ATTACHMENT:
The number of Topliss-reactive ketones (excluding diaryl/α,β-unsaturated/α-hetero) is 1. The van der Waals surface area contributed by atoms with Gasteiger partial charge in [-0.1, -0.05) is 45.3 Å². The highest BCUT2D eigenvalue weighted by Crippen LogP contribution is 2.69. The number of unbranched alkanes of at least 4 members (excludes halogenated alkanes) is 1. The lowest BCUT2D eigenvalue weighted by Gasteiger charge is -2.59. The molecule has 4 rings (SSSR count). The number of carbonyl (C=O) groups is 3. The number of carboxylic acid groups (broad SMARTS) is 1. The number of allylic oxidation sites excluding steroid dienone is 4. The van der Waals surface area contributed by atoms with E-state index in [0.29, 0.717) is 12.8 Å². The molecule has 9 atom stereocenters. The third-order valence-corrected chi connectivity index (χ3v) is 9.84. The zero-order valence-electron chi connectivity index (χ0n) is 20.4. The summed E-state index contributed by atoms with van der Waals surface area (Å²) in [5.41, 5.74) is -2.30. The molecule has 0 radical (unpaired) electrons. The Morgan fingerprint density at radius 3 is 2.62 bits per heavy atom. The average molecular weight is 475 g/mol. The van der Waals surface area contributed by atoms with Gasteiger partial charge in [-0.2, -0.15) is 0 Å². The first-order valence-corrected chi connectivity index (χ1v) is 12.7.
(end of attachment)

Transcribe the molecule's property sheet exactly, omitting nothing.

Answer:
The number of Topliss-reactive ketones (excluding diaryl/α,β-unsaturated/α-hetero) is 1. The van der Waals surface area contributed by atoms with Gasteiger partial charge in [-0.1, -0.05) is 45.3 Å². The highest BCUT2D eigenvalue weighted by Crippen LogP contribution is 2.69. The number of unbranched alkanes of at least 4 members (excludes halogenated alkanes) is 1. The lowest BCUT2D eigenvalue weighted by Gasteiger charge is -2.59. The molecule has 4 rings (SSSR count). The number of carbonyl (C=O) groups is 3. The number of carboxylic acid groups (broad SMARTS) is 1. The number of allylic oxidation sites excluding steroid dienone is 4. The van der Waals surface area contributed by atoms with E-state index in [0.29, 0.717) is 12.8 Å². The molecule has 9 atom stereocenters. The third-order valence-corrected chi connectivity index (χ3v) is 9.84. The zero-order valence-electron chi connectivity index (χ0n) is 20.4. The summed E-state index contributed by atoms with van der Waals surface area (Å²) in [5.41, 5.74) is -2.30. The molecule has 0 radical (unpaired) electrons. The Morgan fingerprint density at radius 3 is 2.62 bits per heavy atom. The average molecular weight is 475 g/mol. The van der Waals surface area contributed by atoms with Gasteiger partial charge in [-0.2, -0.15) is 0 Å². The first-order valence-corrected chi connectivity index (χ1v) is 12.7.